Not long ago my mother moved into an assisted living facility and I’ve been cleaning through her house. After observing her, my daughters, my sisters, and my maternal aunts I’ve figured out that there’s likely an OCD gene on one of their X chromosomes. Of course, my daughters got that bit of genetic material from their dear old dad. Hey, just because I have 60+ egg crates filled with about 15 years worth of automotive press kits doesn’t mean that I hoard things. Anyhow, while cleaning I came across a box that looked like it hadn’t been touched since January of 1966, when we moved to the house that I’m now going through. Most of the things in the box were detritus, stuff that could have been thrown away before the move. However, as I was rifling through the fabric scraps and what have you, something bright red caught my eye. (Read More…)
I went back to Martin’s Salvage, located midway between Denver and Cheyenne, earlier this week. The last time I’d been there was in 2011, and the place is still full of so many staggeringly great 1930-1970 vehicles that I get overwhelmed and can’t shoot individual cars for this series. This trip, though, I held still long enough to shoot this crazy-rare example from the final years of the Rambler marque. (Read More…)
Even though I was just a mere boy growing up during the ‘60’s in SoCal, I have no problem recalling the variety of impressions motor vehicles of all stripes made on me back then. Of course, I was especially into the noisier and flashier examples, be they airplanes, auto, boats, motorcycles, or trucks.
I distinctly recall the “Rambler” nameplate, but not because they were noisy or flashy—nor, did it seem, were their drivers. (There were a few exceptions to this—the most noteworthy being the SC/Rambler, AMX, and first production Javelin.) (Read More…)
Many of the older cars you find in the junkyard clearly spent a decade or three moldering in a side yard or driveway before taking that final ride behind the tow truck. The project that never gets started, or the once-reliable car that needs a new transmission, or sometimes just Grandpa’s forgotten daily driver. We don’t know that this Rambler ran when parked, but we can tell when it was parked: 1986. (Read More…)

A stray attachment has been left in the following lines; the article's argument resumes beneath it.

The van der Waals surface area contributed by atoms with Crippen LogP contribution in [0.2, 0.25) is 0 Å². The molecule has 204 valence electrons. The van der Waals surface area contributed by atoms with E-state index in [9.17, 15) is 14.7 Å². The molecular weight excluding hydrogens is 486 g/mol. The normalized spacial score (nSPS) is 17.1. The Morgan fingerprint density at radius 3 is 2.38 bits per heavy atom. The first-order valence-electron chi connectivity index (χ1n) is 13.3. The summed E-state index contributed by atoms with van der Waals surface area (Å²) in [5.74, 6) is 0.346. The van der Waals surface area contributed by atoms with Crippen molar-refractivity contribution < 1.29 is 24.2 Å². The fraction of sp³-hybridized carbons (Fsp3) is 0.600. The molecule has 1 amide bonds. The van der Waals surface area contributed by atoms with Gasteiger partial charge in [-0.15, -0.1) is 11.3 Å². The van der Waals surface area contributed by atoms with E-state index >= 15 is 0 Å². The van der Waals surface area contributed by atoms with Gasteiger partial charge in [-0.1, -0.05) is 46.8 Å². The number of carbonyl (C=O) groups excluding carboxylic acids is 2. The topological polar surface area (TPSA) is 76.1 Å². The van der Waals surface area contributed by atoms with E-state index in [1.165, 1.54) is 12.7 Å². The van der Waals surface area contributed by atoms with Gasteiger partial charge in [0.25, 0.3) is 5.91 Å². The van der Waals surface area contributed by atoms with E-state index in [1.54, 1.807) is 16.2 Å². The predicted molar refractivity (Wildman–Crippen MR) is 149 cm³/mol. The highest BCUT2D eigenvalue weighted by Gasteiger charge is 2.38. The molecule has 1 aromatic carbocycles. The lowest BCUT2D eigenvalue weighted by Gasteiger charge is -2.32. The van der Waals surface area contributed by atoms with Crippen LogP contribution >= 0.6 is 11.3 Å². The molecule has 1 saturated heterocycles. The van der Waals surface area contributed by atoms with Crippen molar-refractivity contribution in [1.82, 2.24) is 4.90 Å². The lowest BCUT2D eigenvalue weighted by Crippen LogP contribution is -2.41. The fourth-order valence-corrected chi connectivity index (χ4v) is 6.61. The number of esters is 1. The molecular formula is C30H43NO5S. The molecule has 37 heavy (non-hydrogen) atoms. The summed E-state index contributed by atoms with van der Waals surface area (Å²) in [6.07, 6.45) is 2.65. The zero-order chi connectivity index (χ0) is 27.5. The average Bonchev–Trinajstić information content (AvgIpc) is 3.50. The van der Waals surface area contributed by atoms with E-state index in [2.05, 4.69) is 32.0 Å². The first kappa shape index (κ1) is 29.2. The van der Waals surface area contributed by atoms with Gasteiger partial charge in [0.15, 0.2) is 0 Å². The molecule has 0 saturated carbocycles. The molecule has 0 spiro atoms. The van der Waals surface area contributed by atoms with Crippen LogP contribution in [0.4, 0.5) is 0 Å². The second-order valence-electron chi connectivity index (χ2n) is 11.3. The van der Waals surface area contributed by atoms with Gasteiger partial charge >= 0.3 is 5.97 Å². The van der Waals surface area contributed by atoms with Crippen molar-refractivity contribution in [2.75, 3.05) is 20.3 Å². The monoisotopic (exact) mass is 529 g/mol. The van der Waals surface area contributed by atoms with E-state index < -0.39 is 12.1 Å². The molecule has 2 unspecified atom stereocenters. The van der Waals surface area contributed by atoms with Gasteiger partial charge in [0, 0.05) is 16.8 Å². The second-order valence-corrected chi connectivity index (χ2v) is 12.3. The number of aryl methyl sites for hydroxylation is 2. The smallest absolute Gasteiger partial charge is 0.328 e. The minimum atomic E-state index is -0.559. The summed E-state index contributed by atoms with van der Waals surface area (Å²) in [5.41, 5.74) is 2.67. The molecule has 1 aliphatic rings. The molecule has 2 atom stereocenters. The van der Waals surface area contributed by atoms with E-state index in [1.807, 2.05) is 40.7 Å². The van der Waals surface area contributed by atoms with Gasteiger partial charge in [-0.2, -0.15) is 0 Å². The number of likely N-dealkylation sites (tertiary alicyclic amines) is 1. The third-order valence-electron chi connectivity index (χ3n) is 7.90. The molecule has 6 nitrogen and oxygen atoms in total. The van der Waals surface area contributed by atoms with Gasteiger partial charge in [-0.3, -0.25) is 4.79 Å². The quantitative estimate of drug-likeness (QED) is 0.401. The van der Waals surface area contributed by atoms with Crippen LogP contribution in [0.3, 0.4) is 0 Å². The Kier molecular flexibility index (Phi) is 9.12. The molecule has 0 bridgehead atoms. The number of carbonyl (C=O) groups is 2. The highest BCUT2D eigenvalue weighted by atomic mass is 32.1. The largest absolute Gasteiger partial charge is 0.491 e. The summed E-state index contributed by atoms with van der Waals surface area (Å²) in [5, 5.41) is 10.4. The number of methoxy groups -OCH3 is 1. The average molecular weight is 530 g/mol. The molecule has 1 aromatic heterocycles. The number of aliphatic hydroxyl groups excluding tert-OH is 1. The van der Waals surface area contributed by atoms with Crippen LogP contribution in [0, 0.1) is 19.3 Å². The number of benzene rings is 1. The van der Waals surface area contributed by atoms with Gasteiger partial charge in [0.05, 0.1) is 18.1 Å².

Our recent deep immersion in eccentric little French cars might have been a bit much for some of you, so I decided to give you something as all-American as possible: a loaf of Wonder Bread instead of a baguette.
This American certainly isn’t challenging; visually, technically or otherwise. A big, cast-iron six resides under the hood, with more than six times the displacement of the Citroen Ami 8’s little twin. Instead of an umbrella handle, a column mounted shifter operates the fully automatic transmission. And its output is sent back to a solid rear axle suspended by cart springs. The Rambler American and the Ami 8 are both from the same era, but approach their task about as differently as possible, in almost every conceivable way. And today, two of the best selling small cars in both countries, the Nissan Versa and Renault Clio/Modus are essentially siblings. That’s why I find haunting the streets more interesting than an auto show.
It’s morning on a bright summer day in Iowa City in 1962. I may have fallen asleep with pictures of Marilyn and the Corvette, but now they’re lost somewhere in the folds of my sheets. The fantasy is over, and its time to face a reality of rampant Rambler Classic wagons with wheezing sixes piloted by boozy but anything but sexy Moms. Instead of a fancy night club where a jazz band is playing, we’re off to the pool, and if we’re lucky a stop at the Purple Cow drive-in for milkshakes and floats afterward. The distinctive pattern of Rambler upholstery seared into the backs of my thighs and the stain of artificial strawberry on my trunks will be the tell-tale of having crowded in with half a dozen other hot (the wrong kind) and sticky kids in the back seat. Why did I have to find you, Rambler Classic Wagon? I was so enjoying my fantasy memories. (Read More…)